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How Ellen DeGeneres' Oscar video brought the funk to one tech school

A Dallas school, part of the 18-state New Tech Network, produces a viral dance video – providing a lesson in cinematography and choreography. 

The Internet is giving high marks to a Dallas teacher and a student-created dance video to the hit song "Uptown Funk." 

Inspired by talk show host Ellen DeGeneres’ 2013 Oscar flashmob video, a teacher at A. Maceo New Tech High School in Dallas, Texas, devised a lesson plan for practical applications of technology.

 “Our school is unique because we’re project-based with no lectures,” Theater Arts teacher Scot Pankey says in a telephone interview from his classroom. “I was inspired by Ellen DeGeneres and how she did her video for the Oscars but wanted to have our students learn about what it really takes for a cameraperson to get through all that.”

In Ms. DeGeneres’ video, the camera operator wades through the oncoming crowd of dancers. However, Mr. Pankey chose to have his camera person move backwards ahead of the oncoming throng performing remarkably well synchronized and choreographed dance moves to the chart-topping hit by Mark Ronson and Bruno Mars.

“The student working the camera (Johan Cruz) had to learn to walk backwards, then was actually on a library cart being pulled backwards by other students,” Pankey says. “They learned about the challenges that take place behind the scenes, including keeping the camera in focus, timing the dancers, video editing and even the act of posting the video to YouTube on one of my students’ accounts.”

The YouTube description of the video posted on January 24 reads, “This is a great example of how a bunch of technology students let go of their fears, trusted their teacher and got down to Uptown Funk!!!”

This school’s motto is “New Times, New Talent, New Tech.” Its mission, according to the school’s website is, “to be an outstanding school of choice where students are engaged in projects-based learning that develops 21st   Century Skills supported by technology that prepares them for a competitive global society.”

The school is part of the New Tech Network, “a nationwide network dedicated to helping high school students gain the knowledge and skills necessary for life, college and the 21st century workplace. The objective is to re-invent teaching and learning to ensure that all graduating students are truly prepared to meet the needs of the new, emerging economy. To date, the New Tech Network has successfully supported the transformation of 62 schools across the nation.”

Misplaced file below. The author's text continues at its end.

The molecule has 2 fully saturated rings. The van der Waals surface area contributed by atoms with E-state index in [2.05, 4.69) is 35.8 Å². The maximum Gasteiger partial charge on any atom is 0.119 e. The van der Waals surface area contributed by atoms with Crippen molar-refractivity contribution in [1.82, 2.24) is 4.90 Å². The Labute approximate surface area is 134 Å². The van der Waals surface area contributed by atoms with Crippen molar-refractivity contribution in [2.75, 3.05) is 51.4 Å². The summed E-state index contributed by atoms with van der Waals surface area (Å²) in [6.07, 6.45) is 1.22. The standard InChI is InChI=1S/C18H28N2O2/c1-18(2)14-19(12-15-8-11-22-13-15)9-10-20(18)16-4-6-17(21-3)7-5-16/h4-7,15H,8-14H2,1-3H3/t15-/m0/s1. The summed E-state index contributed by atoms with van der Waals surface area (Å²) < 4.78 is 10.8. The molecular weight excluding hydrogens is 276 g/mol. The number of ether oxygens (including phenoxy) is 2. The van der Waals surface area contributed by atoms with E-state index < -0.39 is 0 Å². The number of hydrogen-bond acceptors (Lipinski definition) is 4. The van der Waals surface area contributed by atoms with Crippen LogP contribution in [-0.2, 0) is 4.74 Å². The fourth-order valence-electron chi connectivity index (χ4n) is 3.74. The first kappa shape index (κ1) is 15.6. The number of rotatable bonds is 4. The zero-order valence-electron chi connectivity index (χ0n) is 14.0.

As The Christian Science Monitor reported:

NTN schools, 90 percent of which are in public districts, are built around student-centered projects that have real-world connections to local businesses and nonprofits. Digital tools are integrated into everyday learning: Instead of textbooks, students carry around laptops or tablets. When students graduate, they already have college credits under their belt.

The network provides a “model of how to prepare students for the world they are coming into,” says Linda Darling-Hammond, an education professor at Stanford University, because students master the top skills in demand in Fortune 500 companies today: “teamwork, problem-solving, and interactive communication.”

Asked if the instant fame has affected him or his students Pankey says, “I teach my students that fame is fleeting. What’s important for me today is continuing to do my job with these kids today....”

For their next project Pankey and his students will be making movie trailers based on books that have never been made into films.

While the Dallas school’s teacher-driven video is remarkable, it’s far from being the first time high school educators have demonstrated just how viral a funkadelic facility with stellar students can become.

Here are three other top picks for dance videos made at high schools.

  • Hot on the heels of the Blizzard of 2015 comes a viral video announcement of the snow day for the Moses Brown School in Providence, Rhode Island. The parody of "Let it go" – altered to "School is Closed" – was sung by Head of School Matt Glendinning.
  • At the Bristol Eastern High School in Connecticut members of the 2012 senior class were convinced that they were being videotaped for the purpose of a video log where they were asked to give advice to incoming freshmen. However, while students somberly spoke to the camera their teachers were behind them busting out their best dance moves while the clueless class members talked to the camera. According to the video description, “On the morning of June 8, the seniors pulled their prank by filling the halls with furniture, streamers, confetti, balloons, etc. The principal called the senior class to the auditorium to "chastise" them. Instead, they were shown a video. This is that video-- with a inset video of their reaction.”
  • Teachers Jordan Hein and Mitchell Brachmann at Union Grove High School in Wisc., worked with students on a revamped Footloose video posted to YouTube on Aug. 27, 2014. The video was part of a fundraising project for classroom projects and other learning opportunities. While the project only raised $3,445 of it’s $100,000 goal, the video went viral with over 314,000 views on YouTube. Mr. Hein teaches health and physical education and also coaches football and wrestling. Mr. Brachmann teaches science. This video was filmed and produced outside of school hours, without use of public funding according to its description.
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